Blinken Discusses Taiwan With Chinese FM Amid Heightened Tensions

President Biden recently said the US has a 'commitment' to defend Taiwan, but Blinken says US policy hasn't changed

Secretary of State Antony Blinken met with Chinese Foreign Minister Wang Yi as part of the G20 conference in Rome over the weekend and “raised concerns” over a number of areas, including Taiwan.

Tensions have been soaring between the US and China around Taiwan as Washington is increasing its military activity in the region and is taking more steps to boost ties with Taipei.

The Chinese Foreign Ministry said in a statement on the meeting that Wang blamed the US for the deteriorating relations. Wang also said he wants to maintain regular communication with Blinken to ease tensions and avoid missteps.

The meeting came a few weeks after President Biden said during a CNN town hall that the US has a “commitment” to defend Taiwan in the event of a Chinese invasion. The comment suggested the US was altering its policy of “strategic ambiguity,” which means Washington is vague about whether or not it would intervene to defend Taiwan. But US officials quickly clarified that there is no change in policy, something Blinken reiterated in an interview Sunday.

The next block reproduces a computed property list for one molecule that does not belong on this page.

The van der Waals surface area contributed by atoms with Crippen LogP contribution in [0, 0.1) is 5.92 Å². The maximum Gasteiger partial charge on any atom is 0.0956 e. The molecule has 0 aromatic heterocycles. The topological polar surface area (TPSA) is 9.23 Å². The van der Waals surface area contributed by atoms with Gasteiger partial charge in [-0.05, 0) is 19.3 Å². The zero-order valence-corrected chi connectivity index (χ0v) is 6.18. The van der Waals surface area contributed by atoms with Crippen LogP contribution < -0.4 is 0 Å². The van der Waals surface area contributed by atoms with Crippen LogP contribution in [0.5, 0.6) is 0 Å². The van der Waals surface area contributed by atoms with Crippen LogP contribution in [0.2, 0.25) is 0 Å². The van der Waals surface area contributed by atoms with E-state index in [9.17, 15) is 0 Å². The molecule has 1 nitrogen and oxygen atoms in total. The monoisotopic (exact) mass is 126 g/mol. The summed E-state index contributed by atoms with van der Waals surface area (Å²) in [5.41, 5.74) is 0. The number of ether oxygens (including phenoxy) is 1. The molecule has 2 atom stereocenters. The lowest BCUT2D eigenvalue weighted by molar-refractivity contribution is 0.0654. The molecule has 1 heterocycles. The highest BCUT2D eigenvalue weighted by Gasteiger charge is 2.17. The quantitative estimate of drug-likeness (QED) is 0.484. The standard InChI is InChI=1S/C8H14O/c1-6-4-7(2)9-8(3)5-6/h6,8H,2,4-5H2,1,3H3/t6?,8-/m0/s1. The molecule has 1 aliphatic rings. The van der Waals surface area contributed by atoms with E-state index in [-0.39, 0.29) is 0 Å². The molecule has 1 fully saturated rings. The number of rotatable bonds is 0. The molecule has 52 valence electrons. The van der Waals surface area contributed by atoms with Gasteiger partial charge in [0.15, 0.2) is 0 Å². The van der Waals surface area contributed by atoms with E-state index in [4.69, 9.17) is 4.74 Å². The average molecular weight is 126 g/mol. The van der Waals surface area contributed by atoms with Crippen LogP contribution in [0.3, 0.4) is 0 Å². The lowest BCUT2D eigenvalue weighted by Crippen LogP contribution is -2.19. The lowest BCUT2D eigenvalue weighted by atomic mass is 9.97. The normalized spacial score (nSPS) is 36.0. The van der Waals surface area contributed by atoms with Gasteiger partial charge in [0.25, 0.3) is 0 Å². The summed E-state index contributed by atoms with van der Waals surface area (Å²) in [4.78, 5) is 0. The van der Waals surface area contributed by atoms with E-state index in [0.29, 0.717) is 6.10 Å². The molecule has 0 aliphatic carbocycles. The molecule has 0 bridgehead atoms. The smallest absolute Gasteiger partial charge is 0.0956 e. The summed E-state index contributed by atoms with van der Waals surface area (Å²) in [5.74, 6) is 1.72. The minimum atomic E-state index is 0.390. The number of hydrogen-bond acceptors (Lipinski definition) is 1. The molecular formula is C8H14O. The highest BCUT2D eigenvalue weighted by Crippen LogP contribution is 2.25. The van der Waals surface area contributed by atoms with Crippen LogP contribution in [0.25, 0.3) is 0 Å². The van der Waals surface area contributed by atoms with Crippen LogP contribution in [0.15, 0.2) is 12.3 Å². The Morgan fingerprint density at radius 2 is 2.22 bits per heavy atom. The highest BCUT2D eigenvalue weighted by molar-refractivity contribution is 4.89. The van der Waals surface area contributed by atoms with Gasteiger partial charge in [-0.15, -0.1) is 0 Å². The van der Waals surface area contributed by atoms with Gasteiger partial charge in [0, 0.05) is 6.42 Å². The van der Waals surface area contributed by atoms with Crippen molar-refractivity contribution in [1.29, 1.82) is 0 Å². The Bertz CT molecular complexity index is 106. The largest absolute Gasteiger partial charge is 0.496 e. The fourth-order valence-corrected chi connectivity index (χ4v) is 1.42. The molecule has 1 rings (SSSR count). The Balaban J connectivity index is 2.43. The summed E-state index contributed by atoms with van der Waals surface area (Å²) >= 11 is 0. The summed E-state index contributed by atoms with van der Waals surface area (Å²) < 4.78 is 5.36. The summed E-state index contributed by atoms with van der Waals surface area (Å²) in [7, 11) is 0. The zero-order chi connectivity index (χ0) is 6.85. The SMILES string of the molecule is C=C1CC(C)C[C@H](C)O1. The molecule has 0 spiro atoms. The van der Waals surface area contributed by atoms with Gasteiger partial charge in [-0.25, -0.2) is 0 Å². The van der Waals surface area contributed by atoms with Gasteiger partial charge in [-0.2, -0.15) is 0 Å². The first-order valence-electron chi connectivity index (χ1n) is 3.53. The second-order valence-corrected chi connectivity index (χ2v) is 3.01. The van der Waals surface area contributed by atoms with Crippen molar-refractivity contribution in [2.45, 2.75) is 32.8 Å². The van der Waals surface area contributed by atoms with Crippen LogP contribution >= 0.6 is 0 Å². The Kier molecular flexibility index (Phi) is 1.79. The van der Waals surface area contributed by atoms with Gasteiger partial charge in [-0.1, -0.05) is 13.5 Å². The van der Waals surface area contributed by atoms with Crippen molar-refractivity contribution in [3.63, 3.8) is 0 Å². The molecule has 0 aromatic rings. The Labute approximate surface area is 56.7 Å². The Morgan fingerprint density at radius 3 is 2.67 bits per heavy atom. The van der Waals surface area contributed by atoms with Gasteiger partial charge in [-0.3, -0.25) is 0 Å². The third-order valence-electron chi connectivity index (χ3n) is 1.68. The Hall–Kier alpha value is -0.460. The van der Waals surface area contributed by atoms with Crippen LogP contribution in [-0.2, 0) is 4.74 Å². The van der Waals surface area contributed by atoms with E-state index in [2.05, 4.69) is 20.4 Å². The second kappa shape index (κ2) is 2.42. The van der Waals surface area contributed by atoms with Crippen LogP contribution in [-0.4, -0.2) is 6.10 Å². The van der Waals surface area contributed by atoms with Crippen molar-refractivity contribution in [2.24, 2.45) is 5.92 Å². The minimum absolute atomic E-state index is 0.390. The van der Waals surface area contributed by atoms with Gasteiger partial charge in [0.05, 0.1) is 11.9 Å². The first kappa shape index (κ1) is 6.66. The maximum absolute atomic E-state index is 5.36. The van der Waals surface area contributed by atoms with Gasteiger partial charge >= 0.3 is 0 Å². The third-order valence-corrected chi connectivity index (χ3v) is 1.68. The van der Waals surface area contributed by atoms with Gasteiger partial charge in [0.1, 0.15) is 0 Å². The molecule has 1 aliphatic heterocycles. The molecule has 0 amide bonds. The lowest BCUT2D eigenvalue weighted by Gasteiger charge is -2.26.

“There is no change in our policy.  We’ve had a longstanding commitment … pursuant to the Taiwan Relations Act to make sure that Taiwan has the means to defend itself, and we stand by that,” Blinken said

The Taiwan Relations Act was passed in 1979 and outlined US relations with Taipei. The legislation does not guarantee that the US would defend Taiwan, but it does authorize weapons sales to the island.

While there has been no official change in policy, it’s clear that the US is approaching the Taiwan situation much differently than it has over the previous decades. Since the Trump administration, Washington has been increasing informal diplomatic ties with Taipei. Last week, Blinken called on UN member states to support Taiwan’s “robust” participation in the UN system, which drew a rebuke from Beijing.

Hawks in Washington are looking to change the “strategic ambiguity” policy. Some Republicans and Democrats in Congress even want to give President Biden war powers to fight China if it moves to take Taiwan.

Author: Dave DeCamp

Dave DeCamp is the news editor of, follow him on Twitter @decampdave.